Prognostic factors associated with adverse outcome among critically ill elderly patients admitted to the intensive care unit.Geriatr Gerontol Int. 2015 Jul; 15(7):889-94.GG
Despite concerns over the appropriateness and quality of care provided in the intensive care unit (ICU) at the end of life, the number of elderly patients who receive critical care is increasing. Despite this, many physicians have doubts as to whether elderly patients are good candidates for ICU care because of the apparently poor outcome during and after critical care in this population. The objective of the present study was to describe the clinical characteristics and outcome of a geriatric population admitted to the ICU.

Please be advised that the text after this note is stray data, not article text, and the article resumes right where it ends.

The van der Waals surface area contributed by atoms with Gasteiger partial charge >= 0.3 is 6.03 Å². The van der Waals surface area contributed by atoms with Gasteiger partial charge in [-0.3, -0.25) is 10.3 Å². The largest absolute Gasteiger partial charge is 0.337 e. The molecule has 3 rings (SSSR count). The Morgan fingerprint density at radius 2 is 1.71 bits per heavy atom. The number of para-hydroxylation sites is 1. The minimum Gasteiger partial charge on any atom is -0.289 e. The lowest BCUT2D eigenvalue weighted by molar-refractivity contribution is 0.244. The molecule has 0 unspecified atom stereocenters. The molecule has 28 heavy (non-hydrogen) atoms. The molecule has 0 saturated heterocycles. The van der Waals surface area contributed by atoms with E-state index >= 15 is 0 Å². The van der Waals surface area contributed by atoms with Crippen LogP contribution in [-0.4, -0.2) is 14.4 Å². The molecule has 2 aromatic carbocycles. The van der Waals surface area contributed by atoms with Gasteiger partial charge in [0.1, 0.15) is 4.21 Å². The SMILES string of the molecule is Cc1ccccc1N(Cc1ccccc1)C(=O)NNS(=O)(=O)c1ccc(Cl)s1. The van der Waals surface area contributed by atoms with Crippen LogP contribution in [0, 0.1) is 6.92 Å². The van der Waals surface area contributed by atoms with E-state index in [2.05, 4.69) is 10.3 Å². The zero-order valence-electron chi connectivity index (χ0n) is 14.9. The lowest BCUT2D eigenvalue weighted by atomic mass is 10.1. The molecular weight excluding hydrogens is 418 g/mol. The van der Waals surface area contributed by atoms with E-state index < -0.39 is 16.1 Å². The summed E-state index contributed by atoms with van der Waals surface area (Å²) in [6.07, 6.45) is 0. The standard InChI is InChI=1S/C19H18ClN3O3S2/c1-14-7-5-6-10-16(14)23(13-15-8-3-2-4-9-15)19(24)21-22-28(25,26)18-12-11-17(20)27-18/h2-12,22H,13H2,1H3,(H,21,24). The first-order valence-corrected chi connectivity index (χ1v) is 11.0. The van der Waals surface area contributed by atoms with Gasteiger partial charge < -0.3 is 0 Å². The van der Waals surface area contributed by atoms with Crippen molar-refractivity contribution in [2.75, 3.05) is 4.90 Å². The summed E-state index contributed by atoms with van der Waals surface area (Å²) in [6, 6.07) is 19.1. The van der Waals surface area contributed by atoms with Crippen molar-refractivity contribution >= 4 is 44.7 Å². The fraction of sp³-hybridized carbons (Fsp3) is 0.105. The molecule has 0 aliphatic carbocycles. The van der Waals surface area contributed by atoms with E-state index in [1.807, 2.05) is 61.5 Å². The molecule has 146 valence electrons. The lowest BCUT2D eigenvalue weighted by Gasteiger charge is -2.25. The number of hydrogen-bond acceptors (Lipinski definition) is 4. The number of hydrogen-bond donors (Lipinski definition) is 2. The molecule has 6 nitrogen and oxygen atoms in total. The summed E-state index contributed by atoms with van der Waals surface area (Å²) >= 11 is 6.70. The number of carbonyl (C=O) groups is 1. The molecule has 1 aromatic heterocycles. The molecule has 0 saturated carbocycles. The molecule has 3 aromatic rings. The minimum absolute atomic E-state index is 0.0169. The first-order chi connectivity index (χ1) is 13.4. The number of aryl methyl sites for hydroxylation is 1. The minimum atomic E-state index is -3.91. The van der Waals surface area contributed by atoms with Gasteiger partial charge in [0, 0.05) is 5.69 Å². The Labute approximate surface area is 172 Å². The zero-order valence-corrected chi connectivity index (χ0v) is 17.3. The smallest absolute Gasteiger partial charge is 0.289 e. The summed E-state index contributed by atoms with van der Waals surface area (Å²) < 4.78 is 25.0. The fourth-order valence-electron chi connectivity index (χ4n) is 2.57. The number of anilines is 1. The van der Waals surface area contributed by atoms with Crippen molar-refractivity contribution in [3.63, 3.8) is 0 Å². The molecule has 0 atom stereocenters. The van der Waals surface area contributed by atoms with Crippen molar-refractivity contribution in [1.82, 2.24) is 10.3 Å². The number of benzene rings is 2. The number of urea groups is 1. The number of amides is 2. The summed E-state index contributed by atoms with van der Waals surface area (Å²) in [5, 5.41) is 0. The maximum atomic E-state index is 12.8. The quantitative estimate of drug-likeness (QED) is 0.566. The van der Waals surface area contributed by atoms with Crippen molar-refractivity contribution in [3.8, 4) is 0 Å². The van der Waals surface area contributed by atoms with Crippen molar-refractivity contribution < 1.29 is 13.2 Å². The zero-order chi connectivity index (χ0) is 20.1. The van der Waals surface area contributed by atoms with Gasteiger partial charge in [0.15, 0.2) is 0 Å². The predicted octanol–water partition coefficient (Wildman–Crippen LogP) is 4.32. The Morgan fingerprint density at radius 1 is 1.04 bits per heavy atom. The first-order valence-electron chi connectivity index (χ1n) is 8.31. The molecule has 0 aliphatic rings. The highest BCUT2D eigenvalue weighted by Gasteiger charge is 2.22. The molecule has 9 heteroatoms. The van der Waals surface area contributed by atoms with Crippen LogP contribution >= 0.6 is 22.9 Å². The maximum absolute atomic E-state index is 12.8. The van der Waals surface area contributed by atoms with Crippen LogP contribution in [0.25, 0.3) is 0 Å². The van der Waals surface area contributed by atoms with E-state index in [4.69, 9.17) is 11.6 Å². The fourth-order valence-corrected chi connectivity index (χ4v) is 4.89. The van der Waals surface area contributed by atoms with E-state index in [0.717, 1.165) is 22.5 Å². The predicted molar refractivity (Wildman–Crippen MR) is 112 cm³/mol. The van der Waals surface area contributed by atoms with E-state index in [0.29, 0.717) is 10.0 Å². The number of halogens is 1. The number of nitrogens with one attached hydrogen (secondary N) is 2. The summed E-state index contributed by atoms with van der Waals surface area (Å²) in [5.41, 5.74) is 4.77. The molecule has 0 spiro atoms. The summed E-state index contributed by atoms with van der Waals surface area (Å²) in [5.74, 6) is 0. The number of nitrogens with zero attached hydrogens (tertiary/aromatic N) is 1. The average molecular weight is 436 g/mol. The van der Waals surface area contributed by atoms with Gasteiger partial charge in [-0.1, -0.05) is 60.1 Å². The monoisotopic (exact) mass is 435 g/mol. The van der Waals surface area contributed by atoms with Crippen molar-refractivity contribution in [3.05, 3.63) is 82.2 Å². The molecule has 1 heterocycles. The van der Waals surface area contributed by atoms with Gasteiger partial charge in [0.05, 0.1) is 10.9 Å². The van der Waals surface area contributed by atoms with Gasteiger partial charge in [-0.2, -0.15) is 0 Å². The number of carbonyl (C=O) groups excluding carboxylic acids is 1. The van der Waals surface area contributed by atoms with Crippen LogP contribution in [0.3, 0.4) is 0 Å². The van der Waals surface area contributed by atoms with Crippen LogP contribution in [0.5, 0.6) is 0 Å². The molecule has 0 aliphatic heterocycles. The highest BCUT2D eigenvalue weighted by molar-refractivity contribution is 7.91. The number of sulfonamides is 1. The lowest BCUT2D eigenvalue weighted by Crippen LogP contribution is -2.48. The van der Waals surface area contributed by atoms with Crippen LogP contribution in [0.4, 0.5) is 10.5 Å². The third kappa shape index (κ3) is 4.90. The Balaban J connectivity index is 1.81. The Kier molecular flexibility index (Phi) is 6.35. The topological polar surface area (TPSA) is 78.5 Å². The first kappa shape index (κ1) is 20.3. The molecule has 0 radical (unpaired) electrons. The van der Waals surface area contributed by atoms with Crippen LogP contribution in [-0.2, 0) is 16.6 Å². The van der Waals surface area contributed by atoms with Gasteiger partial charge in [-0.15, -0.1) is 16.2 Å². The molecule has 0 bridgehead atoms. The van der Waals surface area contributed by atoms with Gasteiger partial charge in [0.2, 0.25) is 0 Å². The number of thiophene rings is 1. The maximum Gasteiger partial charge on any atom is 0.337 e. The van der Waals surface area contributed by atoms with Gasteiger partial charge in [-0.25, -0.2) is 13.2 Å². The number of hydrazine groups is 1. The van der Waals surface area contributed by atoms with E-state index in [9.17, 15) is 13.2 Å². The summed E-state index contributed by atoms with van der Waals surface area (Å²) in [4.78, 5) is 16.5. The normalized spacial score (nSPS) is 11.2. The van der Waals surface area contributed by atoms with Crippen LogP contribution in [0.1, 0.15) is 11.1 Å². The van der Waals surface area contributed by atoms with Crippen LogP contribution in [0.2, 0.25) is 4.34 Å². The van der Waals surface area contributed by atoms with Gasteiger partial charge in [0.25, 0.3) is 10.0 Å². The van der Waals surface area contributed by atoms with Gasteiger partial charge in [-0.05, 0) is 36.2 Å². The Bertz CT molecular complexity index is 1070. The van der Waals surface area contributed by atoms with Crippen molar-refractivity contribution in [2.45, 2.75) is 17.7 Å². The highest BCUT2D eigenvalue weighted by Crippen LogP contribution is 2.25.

MATERIALS AND METHODS
A single-center, prospective, observational study was carried out among geriatric patients, aged 75 years or older, admitted to ICU.
A total of 71 patients were admitted to ICU during the study period. Their mean age was 83 years (range 75-98 years), with a mean Acute Physiology and Chronic Health Evaluation-II score of 21.8 (range 8-39) on admission to ICU. A total of 48 patients (68%) required mechanical ventilation, and 39 (55%) received at least one vasoactive drug. The mean ICU length of stay was 4.6 days (range 1-18 days), and it was similar for ICU survivors and non-survivors (4.7 vs 4.5). A total of 14 patients (19.7%) were admitted after cardiac arrest, and eight (57.1%) of them died in ICU. A total of 28 patients (39.4%) died in the hospital, and 18 (25.4%) died in ICU.
Advanced age, critical illness, cardiopulmonary resuscitation, and needs for mechanical ventilation and/or vasopressor therapy are independent risk factors associated with adverse outcome in elderly patients admitted to ICU. Alternatives for ICU admission should be considered in geriatric patients with severe critical illnesses.